Challenges in the energy sector cannot be solved with technology alone and need to be tackled in a holistic approach. The European Energy Research Alliance (EERA)’s Joint Programme on Bioenergy has launched an update of its Strategic Research and Innovation Agenda 2020, which is putting a stronger focus on sustainability, socioeconomics and public acceptance of bioenergy.
The Strategic Research and Innovation Agenda 2020 of the European Energy Research Alliance (EERA’s) Joint Programme on Bioenergy was first published in March 2019 and has attracted considerable attention in the bioenergy community.
It is conceived as a guide for policymakers and public administrators at all levels with a particular focus on people designing research and innovation framework programmes and advises on scientific and technological priorities for the European bioenergy sector.
Released on November 3, 2019, the updated version puts a stronger focus on topics that go beyond pure technological solutions. The revision of the agenda was accompanied by the creation of a new sub-programme, aimed at facilitating the integration of biomass into the energy mix of a climate-neutral Europe.
The agenda was developed by researchers from 42 organisations in 18 countries organised in the EERA Joint Programme, who have expertise in the broadest areas of biomass, from primary resources to conversion processes and end products.
It has been addressing the sustainable production of biomass, both land and marine-based, the thermochemical and biochemical processing of biomass into advanced biofuels and bio-based products as well as heating, cooling, power and a combination of those (CHPC) from biomass.
The updated version goes one step further and discusses the impact of bioenergy on society and the European economy, leveraging on the creation of a new sub-programme that gathers expertise in these topics.
More emphasis on a holistic approach
Soon after the launch of the agenda last spring, members of EERA Bioenergy with expertise in sustainability, socioeconomics and public acceptance have decided to join forces and create a dedicated sub-programme aimed at extending the document and supporting the implementation of the mentioned topics in the daily work of the Joint Programme.
More specifically, the new sub-programme has been focusing on the following research areas:
- Environmental analysis, evaluating the environmental implications of bioenergy and aiming at understanding its potential for achieving European low-emission goals;
- Techno-economic analysis (TEA) of bioenergy systems, providing insights into the design of future biorefineries and biomass conversion processes;
- Social analysis, helping understand the factors, strategies and policies that play a role in the public perception and acceptance of bioenergy.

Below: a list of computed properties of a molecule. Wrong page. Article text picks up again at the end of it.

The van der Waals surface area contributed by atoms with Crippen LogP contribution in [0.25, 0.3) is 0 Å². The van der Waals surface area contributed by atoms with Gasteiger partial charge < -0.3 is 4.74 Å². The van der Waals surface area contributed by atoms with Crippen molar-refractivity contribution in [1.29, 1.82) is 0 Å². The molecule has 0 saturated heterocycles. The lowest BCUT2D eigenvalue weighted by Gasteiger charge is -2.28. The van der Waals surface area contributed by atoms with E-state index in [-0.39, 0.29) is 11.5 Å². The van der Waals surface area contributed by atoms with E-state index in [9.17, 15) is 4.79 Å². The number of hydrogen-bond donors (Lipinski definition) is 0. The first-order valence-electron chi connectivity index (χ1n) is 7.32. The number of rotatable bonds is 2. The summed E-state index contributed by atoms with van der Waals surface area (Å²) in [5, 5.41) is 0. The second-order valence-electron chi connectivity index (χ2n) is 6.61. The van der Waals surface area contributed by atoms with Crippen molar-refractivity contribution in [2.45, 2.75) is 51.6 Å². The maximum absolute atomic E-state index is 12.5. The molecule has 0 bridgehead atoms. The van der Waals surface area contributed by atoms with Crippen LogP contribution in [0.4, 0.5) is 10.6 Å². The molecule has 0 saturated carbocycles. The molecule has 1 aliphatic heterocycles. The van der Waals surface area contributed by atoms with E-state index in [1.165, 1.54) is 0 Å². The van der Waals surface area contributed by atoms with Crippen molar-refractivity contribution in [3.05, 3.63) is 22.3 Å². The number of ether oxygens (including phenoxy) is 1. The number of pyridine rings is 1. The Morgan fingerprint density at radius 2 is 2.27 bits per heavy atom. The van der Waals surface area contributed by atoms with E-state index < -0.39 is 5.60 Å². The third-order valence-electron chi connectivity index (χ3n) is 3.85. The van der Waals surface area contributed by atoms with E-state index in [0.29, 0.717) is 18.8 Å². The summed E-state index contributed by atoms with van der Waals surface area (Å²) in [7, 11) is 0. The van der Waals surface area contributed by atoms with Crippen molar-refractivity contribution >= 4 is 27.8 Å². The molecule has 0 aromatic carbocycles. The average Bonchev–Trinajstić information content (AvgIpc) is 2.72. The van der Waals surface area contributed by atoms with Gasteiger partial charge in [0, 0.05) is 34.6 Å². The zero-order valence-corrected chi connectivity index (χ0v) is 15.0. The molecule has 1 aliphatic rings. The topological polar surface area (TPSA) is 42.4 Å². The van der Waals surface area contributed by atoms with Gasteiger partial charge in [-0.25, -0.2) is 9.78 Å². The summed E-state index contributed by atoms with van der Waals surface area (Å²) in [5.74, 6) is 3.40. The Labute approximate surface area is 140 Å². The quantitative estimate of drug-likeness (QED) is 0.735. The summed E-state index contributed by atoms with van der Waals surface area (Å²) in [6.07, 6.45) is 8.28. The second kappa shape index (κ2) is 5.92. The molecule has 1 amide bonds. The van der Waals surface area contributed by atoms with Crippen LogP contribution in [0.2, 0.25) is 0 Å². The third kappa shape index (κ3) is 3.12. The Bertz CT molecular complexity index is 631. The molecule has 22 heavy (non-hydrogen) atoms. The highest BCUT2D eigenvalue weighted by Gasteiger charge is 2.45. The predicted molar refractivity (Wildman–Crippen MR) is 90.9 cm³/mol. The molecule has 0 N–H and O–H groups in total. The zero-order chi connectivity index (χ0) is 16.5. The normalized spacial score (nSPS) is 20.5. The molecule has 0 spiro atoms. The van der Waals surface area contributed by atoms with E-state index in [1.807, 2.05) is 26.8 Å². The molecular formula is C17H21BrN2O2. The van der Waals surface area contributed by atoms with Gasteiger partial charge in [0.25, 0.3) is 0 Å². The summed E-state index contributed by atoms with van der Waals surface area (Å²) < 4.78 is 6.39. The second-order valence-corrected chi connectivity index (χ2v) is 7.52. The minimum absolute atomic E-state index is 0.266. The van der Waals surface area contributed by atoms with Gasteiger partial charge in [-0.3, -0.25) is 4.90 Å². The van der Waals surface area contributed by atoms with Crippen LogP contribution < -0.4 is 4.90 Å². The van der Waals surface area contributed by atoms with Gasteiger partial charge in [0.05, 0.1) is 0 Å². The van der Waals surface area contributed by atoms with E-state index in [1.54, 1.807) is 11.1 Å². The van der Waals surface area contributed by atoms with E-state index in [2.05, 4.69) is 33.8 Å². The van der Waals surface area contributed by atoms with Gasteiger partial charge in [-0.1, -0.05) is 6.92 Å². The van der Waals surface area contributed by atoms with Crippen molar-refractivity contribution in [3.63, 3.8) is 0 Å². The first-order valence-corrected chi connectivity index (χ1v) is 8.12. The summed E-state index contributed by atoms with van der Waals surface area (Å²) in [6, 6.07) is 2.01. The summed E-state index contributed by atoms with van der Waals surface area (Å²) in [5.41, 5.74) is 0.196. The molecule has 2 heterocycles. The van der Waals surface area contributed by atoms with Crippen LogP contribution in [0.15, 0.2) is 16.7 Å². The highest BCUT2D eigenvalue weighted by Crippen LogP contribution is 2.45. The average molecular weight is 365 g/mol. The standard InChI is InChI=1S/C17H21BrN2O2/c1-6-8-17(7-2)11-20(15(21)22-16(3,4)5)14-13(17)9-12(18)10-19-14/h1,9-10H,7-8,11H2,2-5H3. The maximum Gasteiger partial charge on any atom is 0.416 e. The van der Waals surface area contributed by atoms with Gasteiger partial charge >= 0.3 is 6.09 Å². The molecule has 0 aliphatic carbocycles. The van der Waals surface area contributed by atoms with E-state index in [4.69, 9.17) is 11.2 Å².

Furthermore, it has been focusing on innovation processes and commercialisation of bioenergy technologies. It has also been establishing ties between the other research areas covered by the Joint Programme through a cross-cutting sustainability analysis, identifying potential synergies or trade-offs between these dimensions.
Finally, it has been looking at the political and regulatory frameworks for bioenergy in Europe. For example, the implementation of the Renewable Energy Directive (RED-II, entering into force on 1 January 2021) will create several challenges in the next decade that need to be addressed early on.
The role of bioenergy for a circular economy
The bioeconomy represents a great opportunity for Europe. Biomass is an important driver for achieving an innovative and low-emissions circular economy, reconciling demands for sustainable agriculture and fisheries, food security, and the sustainable use of renewable biological resources for industrial purposes while ensuring biodiversity and environmental protection as well as a new boost for jobs, growth and investment.
The European Energy Research Alliance (EERA) is an association of European public research centres and universities active in low-carbon energy research. Bringing together more than 250 organisations from 30 countries, EERA is Europe’s largest energy research community. EERA coordinates its research activities through 17 Joint Programmes and is a key player in the European Union’s Strategic Energy Technology (SET) Plan. The EERA Joint Programme on Bioenergy gathers Europe’s main research organisations in the fields of bioenergy and bioeconomy. It promotes international co-operation to accelerate the implementation of SET-Plan priorities and actions, contributing to the decarbonisation of the energy sector by assessing research, development, and innovation. Bioenergy in all its forms (power, heat, and biofuels) is an essential component of the existing and future low-carbon technologies mix in all climate-change mitigation scenarios.